The Republicans did not quite deliver on their promise to cut spending for 2010. They would’ve done better just leaving the budget alone, as it turns out:
Republicans stormed Capitol Hill in January vowing to slash discretionary spending by $100 billion right off the bat. In their pledge to America, they promised that, “[w]ith common-sense exceptions for seniors, veterans, and our troops, we will roll back government spending to pre-stimulus, pre-bailout levels, saving us at least $100 billion in the first year alone.”
As time went on, it became clear that they wouldn’t get the whole loaf, and the key question became: How many billions of dollars in spending would Democrats agree to cut, without risking massive Republican defections, and, perhaps, a protracted government shutdown?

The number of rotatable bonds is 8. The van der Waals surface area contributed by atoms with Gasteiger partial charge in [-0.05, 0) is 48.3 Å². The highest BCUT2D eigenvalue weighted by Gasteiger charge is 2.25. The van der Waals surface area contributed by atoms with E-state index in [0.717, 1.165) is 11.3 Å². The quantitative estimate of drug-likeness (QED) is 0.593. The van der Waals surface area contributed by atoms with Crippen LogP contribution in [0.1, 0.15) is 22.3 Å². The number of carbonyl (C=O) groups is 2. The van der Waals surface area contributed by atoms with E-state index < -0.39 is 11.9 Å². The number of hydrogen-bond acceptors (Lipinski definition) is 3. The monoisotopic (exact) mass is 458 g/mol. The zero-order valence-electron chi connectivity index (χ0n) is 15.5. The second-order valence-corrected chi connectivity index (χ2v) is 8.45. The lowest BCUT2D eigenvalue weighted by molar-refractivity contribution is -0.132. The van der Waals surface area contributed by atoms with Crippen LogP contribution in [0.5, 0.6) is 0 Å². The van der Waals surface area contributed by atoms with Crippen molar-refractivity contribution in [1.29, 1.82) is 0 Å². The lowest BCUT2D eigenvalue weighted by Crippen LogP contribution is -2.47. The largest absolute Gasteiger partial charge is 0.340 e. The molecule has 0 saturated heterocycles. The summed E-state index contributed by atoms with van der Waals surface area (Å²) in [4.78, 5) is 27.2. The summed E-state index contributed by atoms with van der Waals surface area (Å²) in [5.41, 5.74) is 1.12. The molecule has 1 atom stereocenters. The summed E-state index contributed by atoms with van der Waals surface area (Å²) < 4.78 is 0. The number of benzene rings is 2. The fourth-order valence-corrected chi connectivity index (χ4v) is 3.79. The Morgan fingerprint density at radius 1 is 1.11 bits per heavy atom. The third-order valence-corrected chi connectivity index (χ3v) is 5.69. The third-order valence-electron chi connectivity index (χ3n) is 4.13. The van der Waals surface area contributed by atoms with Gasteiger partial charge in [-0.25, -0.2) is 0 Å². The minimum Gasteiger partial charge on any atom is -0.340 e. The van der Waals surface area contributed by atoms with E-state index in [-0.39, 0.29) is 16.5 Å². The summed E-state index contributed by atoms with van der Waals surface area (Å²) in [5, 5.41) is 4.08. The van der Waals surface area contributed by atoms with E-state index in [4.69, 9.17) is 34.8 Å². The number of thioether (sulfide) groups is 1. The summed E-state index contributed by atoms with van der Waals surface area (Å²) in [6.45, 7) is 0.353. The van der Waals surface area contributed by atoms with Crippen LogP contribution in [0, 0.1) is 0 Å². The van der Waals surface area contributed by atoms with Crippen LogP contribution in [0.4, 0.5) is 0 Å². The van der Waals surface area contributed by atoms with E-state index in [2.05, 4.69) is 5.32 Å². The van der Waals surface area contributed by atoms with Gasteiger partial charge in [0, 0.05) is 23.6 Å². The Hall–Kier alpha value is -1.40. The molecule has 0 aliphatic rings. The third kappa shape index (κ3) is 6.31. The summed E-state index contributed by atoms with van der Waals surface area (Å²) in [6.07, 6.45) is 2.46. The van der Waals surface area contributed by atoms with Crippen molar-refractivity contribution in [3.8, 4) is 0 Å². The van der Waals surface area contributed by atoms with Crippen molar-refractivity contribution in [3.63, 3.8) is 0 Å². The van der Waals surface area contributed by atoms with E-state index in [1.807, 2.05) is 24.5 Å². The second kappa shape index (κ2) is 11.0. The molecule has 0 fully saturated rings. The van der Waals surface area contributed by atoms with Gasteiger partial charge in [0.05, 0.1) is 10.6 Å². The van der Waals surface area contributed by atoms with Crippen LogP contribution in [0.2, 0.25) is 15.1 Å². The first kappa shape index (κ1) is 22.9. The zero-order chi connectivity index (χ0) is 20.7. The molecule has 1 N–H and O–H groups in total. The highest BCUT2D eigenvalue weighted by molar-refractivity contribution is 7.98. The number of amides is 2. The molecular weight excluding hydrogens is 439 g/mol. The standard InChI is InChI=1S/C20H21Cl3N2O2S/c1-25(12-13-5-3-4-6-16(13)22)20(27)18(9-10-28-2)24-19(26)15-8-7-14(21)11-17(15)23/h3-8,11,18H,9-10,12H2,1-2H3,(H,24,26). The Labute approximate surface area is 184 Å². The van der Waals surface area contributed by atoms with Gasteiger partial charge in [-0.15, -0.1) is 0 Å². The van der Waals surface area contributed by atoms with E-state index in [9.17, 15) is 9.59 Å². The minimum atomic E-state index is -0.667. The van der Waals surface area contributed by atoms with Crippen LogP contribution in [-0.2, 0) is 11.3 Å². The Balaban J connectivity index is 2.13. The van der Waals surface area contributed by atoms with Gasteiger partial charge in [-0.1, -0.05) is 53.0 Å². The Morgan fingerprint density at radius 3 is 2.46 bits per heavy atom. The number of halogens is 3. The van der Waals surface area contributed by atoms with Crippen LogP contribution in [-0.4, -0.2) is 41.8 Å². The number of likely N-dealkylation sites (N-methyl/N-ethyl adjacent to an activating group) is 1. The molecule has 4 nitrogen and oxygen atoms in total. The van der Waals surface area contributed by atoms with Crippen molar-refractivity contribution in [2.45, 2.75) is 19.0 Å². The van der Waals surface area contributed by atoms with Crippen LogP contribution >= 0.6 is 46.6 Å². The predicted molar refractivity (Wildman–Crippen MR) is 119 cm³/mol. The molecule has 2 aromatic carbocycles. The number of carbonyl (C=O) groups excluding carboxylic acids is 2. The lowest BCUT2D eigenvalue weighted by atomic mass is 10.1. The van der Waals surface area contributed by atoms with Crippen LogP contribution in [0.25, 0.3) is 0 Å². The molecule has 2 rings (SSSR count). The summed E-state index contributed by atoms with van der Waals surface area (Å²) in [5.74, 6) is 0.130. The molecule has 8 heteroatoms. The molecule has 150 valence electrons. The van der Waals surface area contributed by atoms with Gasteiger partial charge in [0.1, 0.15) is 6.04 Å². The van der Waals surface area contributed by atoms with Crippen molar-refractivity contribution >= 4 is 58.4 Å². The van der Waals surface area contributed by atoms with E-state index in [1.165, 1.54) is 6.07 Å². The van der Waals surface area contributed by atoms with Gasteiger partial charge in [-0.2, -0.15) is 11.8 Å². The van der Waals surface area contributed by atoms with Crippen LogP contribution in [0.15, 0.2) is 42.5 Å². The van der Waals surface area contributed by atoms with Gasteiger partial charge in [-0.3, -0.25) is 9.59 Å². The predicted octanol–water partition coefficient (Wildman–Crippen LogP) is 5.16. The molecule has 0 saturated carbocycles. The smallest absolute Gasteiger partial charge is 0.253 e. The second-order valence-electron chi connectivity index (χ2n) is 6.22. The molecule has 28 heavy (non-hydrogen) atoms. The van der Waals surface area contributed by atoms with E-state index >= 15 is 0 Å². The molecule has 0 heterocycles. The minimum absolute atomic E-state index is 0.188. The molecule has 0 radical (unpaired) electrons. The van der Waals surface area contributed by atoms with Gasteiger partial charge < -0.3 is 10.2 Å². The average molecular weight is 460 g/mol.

A few weeks after they cut the deal, we have an answer. It turns out the six-month spending bill Congress passed in March increased discretionary outlays through the remainder of the fiscal year by a bit over $3 billion. In other words, total direct spending will be higher by the end of September than if Congress had just set spending on autopilot for the remainder of the fiscal year back in April.